Posts tagged ‘Adolescence’

Boys Will Be Boys…

I could never understand why the things that I got into trouble for, my brother didn’t get into trouble for. The way it was explained to me was: you are not your brother. Fast forward to a story that my husband used to tell me. He was the oldest of four, and two of those siblings were girls. His sisters did not understand why the discipline for him was different than the discipline for them. His dad simply told them you are not a 16-year-old boy. Now whether that’s right or wrong, that’s how our culture decides what’s appropriate for boys versus what’s appropriate for girls. It doesn’t always match up with what is right.

What’s even more unbalanced is how our society is inconsistent in its justice for black boys versus white boys. I taught males in high school. When I taught at a male-only high school, and noticed that the punishment for African-American or Hispanic students tended to be more severe than the punishment for Caucasian students. What was that about?

So growing up as a girl, I realized that boys’ behavior was more acceptable than girls, and as a young adult woman I found that white males received more leniency for punishment than males of color.

So now we have a U.S. Supreme Court candidate who has been accused of sexual harassment as a teenage boy. During one of the news reports yesterday, I heard a commentator or maybe it was a U.S. senator say “well you know boys will be boys.” That’s a travesty and shouldn’t be tolerated! A crime is a crime no matter who does it. If you sell dope, (I think we call them drugs today) then you’re guilty. Your punishment shouldn’t be any different because of your skin color or your gender. If Bill Cosby, who had a reputation of being America’s funniest TV dad, can be accused and convicted of sexual misconduct, then so can Judge Kavanaugh and President Trump.

I mean justice is blind right? Click Here to purchase a copy of The Pampered Prince: Moms Create a GREAT Relationship With Your Son.

C. Lynn Williams, #MsParentguru

Family Dynamics Strategist, Author & Speaker

www.clynnwilliams.com

September 28, 2018 at 2:44 pm Leave a comment

How Do You Manage Anger?

Dealing with anger and its repercussions can be very challenging. Being unaware of how to handle irritating and stressful situations may be a reason for many fits of anger and rage. Most people, except for young children and (possibly) teens, recognize their problem with uncontrollable anger.  Although there are many anger management activities which would enable them to better cope with confrontational situations, some people are unaware of these techniques and activities.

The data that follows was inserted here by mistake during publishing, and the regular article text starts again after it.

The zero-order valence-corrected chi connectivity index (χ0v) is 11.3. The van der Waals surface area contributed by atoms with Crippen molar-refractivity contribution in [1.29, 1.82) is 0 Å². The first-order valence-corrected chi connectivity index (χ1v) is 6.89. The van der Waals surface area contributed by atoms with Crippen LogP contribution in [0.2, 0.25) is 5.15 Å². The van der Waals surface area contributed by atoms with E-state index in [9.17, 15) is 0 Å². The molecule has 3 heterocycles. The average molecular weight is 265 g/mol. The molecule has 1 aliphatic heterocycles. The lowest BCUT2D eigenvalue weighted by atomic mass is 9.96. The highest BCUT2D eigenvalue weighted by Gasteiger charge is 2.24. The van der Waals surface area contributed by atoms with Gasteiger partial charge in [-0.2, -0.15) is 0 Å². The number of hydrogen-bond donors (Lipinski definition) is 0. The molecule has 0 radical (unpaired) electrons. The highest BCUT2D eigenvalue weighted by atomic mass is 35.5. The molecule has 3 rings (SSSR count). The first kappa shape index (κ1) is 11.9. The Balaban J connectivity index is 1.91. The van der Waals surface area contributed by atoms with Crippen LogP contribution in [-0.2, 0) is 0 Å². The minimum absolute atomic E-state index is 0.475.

There are many anger management activities that parents and their children can practice or participate in when attempting to cope with daily feelings of anger.

One activity which is recommended for anger management is exercise. Exercise has been proven to have a positive impact on a person’s mood. Exercise helps an individual to decrease any negative feelings they might be experiencing. An effective anger management activity might be as simple as going for a walk or jog in the park. Visiting the gym to work out of taking part in their favorite sport may work well for an individual as an anger management activity. Taking a hike or spending a few hours in the beauty of nature would definitely allow a person to clear their head and release tension. Outdoor anger management activities can create an environment of serenity.

Anger management activities such as attending a support group, camp or retreat would help people who are experiencing difficulties controlling their anger. One positive aspect of attending anger management activities allows the person to see that their problem is not unique; that it is shared by plenty of other people. Being able to share with people in similar situations might be the key to anger management for some individuals. Sharing would likely provide hope through success stories. In anger management activities such as these, people are forced

to deal with their anger issues through various activities group sessions and one on one consults.